“If that river comes (down on us), we’ll be drowned like rats,” said Herman Zelonis.

Gene Ostrowski had nightmares about his bedroom ceiling cracking and falling on him and his young son as they slept together in the same bed.

They worked in the River Slope Mine, which followed a rich seam called the Pittston bed. As it neared the water, it lifted and rose some 50 feet to kiss the lip of the river before diving and deepening again.

“I no more than put my foot in the place and looked up, than the roof gave way. It sounded like thunder. Water poured down like Niagara Falls.”

That’s Assistant Foreman Jack Williams who was 62 on January 22, 1959.

Eighty-one miners reported for work at 7 a.m.

Seventy four were trapped.

Sixty two escaped.

In the darkness, lost. The way in is not the way out — the water has taken it from you. Squeeze through shafts, run up slopes, dig through rubble. Avoid the water nibbling first at your toes, then it will hang its heavy weight on your calves, your knees, your thighs. Sucks you down.

SIxty-two escaped.

Twelve did not.


The damnation of water gushing and gnawing soon quelled all hope of air pockets. The very next day the search for the living was called off. The bodies of the dead were never found.

The damnation of water rammed through barrier pillars and ripped through roofs, swallowing men first, then the demon trespasser took this mine, and ravaged other mines linked by tunnels and shafts until it took 7,000 jobs. A different sort of devastation.

The damnation of water created a whirlpool on the surface of the river, wider than a baseball diamond, and chewed into the river bank — a malevolent Milky Way that spun to drain the river dry.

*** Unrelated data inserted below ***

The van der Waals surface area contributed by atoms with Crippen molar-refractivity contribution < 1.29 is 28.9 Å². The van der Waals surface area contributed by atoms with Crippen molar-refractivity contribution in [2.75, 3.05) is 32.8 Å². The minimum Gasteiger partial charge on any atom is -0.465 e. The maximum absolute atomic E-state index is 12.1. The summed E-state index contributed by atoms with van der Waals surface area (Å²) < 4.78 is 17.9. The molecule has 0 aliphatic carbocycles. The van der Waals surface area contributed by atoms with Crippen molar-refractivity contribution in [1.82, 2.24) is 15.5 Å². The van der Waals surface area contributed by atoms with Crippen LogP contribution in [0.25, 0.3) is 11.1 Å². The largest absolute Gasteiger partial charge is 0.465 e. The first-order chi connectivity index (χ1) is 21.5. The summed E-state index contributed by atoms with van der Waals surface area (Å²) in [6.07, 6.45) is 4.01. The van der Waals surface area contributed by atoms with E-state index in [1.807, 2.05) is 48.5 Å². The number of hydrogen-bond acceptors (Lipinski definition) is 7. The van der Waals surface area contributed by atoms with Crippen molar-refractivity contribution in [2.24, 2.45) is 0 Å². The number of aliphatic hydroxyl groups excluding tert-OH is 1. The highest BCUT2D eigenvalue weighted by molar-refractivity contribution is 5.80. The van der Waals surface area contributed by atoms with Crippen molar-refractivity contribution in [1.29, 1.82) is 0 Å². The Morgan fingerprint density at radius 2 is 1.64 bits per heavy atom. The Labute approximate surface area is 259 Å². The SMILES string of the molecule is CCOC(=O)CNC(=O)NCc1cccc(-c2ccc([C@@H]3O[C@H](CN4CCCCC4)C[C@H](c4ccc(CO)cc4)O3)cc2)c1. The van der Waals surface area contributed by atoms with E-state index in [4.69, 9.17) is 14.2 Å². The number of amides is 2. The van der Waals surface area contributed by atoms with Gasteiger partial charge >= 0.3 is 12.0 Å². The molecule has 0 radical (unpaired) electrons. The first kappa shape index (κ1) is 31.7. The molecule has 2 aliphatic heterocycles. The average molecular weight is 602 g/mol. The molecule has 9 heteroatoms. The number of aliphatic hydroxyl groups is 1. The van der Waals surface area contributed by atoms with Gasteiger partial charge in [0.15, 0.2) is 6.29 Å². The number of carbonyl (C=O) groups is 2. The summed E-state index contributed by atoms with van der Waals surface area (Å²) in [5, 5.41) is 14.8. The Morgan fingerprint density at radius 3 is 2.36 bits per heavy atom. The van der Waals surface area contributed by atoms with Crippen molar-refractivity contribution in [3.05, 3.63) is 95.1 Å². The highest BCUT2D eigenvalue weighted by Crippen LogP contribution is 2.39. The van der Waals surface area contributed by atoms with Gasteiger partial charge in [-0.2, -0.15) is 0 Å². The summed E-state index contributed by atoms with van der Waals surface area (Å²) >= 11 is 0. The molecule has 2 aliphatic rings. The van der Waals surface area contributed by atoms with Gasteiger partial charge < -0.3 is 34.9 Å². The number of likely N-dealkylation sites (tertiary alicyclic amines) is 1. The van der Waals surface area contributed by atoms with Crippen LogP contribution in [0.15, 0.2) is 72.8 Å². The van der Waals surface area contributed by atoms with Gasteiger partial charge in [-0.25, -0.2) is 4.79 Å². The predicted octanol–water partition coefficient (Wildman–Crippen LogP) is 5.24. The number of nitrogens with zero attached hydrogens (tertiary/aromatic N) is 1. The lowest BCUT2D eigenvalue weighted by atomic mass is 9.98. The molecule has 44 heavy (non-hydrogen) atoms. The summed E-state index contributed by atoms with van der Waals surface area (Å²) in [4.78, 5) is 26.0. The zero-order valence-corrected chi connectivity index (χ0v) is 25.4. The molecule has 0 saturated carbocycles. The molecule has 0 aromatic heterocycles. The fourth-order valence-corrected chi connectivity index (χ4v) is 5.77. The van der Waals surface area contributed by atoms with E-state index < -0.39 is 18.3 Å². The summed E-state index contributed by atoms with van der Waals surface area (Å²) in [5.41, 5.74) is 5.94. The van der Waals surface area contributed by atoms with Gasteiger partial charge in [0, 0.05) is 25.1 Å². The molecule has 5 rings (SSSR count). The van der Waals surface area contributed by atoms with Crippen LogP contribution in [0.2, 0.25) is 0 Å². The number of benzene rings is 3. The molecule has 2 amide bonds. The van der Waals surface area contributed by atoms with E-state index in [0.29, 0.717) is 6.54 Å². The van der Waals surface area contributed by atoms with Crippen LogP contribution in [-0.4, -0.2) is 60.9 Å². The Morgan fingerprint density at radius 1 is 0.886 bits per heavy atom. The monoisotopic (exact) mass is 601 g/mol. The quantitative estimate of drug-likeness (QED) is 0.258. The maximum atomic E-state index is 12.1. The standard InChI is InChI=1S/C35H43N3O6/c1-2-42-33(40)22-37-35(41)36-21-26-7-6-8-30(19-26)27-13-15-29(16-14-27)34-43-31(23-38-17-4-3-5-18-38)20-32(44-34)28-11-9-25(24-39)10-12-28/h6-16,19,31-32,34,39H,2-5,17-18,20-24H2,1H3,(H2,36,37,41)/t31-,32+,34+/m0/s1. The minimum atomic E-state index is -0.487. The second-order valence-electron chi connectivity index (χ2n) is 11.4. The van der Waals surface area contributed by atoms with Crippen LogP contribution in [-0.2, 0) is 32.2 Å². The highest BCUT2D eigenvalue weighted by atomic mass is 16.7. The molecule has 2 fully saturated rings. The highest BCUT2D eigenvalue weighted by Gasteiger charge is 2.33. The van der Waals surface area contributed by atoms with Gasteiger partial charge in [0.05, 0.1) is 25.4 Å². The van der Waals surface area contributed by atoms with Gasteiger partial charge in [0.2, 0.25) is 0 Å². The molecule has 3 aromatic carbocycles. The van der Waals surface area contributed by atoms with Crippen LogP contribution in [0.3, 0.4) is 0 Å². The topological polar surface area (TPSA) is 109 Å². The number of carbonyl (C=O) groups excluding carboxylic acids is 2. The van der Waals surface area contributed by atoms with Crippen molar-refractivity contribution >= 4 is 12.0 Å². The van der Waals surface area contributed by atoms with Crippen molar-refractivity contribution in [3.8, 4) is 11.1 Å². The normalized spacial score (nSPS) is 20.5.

To stopper the hole, they twisted the rail line that ran on the riverbank to deliver  “dozens of mine cars, tons of boulders, truck loads of coal waste, and hundreds of bales of wood shavings and hay.”

It yawned.

On Friday January 23rd, they rolled 60 monster “coal hopper (train) cars — fifty-ton behemoths called gondolas into the void.” Fifty feet long and 25 tons each.

The hole welcomed them and asked for more. The giant cars bobbed like Lego bricks and danced slowly into the hole. “That car would just keep going around a circle, down, down and zoom she’d disappear,” said George Gushanas, who supervised the campaign at the site of the breach.

And still it drank.

More debris, more fill, telephone poles and copper wire, hundreds of loads of breaker rock. (30-40 dump trucks ceaselessly feeding the beast.)

“Finally (on Saturday night) the whirlpool stopped.”

But the seeping and the creeping of the water underground did not. The waters slowed but the roll call of closed mines lengthened.

Those 12 men were already dead, but now Pittston mining itself was drowning, dying. All those jobs. (All that money.)

So a dam was built. They pushed the river out of the way to see its tender broken bed.

With 1,200 cubic feet of concrete and 26,000 yards of sand, they choked the treachery of the river, but ever-yawning catacombs of blame remained.